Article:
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Author: Subject: Diy $4 lab Vac pump:: multi stage reynolds handi-vac
Hazard to Self

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[*] posted on 25-9-2012 at 21:11
Diy $4 lab Vac pump:: multi stage reynolds handi-vac

Questions, then details.

1. I read silicon is somewhat permeable to a vacuum (as I guess all polymers with a reasonable % O), but am unsure if it's noticeable during temporary use or just long term gaskets and whatnot.

2. How well do acrylic caulk/superglue, rubber cement, hot glue gun(what an amazing device). any alternatives work out?

3. Will 1/8''d polypropylene fishtank tubing hold up to any kind of external pressure or will it just squish closed in the middle?

So I was at Biglots admiring their reasonably cheap merchandise ( not within reason.. as in there is likely a good reason something's so cheap) When I stumble upon a shelf of reynolds handi-vac food vacuum bag starter kit things. All $3 a piece. Most don't work and I figure the batteries are dead, but thought they could possibly be made into a reasonable lab vacuum pump and buy 3.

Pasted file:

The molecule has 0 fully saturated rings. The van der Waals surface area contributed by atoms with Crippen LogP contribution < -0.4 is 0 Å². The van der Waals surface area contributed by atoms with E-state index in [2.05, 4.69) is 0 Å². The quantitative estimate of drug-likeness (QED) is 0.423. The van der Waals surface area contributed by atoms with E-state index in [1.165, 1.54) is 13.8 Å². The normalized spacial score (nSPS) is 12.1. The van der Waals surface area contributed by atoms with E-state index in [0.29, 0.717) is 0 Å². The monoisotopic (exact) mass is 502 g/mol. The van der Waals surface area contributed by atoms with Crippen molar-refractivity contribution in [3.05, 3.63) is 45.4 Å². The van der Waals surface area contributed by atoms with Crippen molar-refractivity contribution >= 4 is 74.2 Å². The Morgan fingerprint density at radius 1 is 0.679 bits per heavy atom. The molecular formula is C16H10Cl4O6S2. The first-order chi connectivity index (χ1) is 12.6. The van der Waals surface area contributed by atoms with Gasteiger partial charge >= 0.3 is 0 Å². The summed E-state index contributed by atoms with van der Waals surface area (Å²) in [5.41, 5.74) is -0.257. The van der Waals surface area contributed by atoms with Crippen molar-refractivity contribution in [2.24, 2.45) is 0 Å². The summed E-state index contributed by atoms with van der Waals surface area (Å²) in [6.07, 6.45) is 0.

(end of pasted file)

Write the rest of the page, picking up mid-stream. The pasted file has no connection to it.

Turns out a cell was wonky and that it leaked some of its electrolyte into the battery apparatus. I cleaned it out a little and put 6 AA's into it to see how well it pumped. It gave okay results (around the suction of a house vac.). Then I tried 4 AA LiFePO4s and it worked astonishingly well. One pump at 14v approached a lab pump in power and would work well for filtration.

I only really question what the duty cycle on it will be.

Considering building something with 2 parallel and then a 3rd for higher vacuum in series behind.

Will update with anything useful.

Ignorance is bliss

Outliers in life are modeled by chemical kinetics
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International Hazard

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[*] posted on 26-9-2012 at 12:29

Small diameter plastic tubing...ability to hold up to vacuum? It depends on the wall thickness.

Small diameter tubing with adequate wall thickness, can hold up to a lot of either internal or external pressure.

If you have goodly length of small diameter stainless steel tubing, it can in effect become high pressure reactor. Under some circumstances, such tubing can stand up to many thousands of pounds of pressure.
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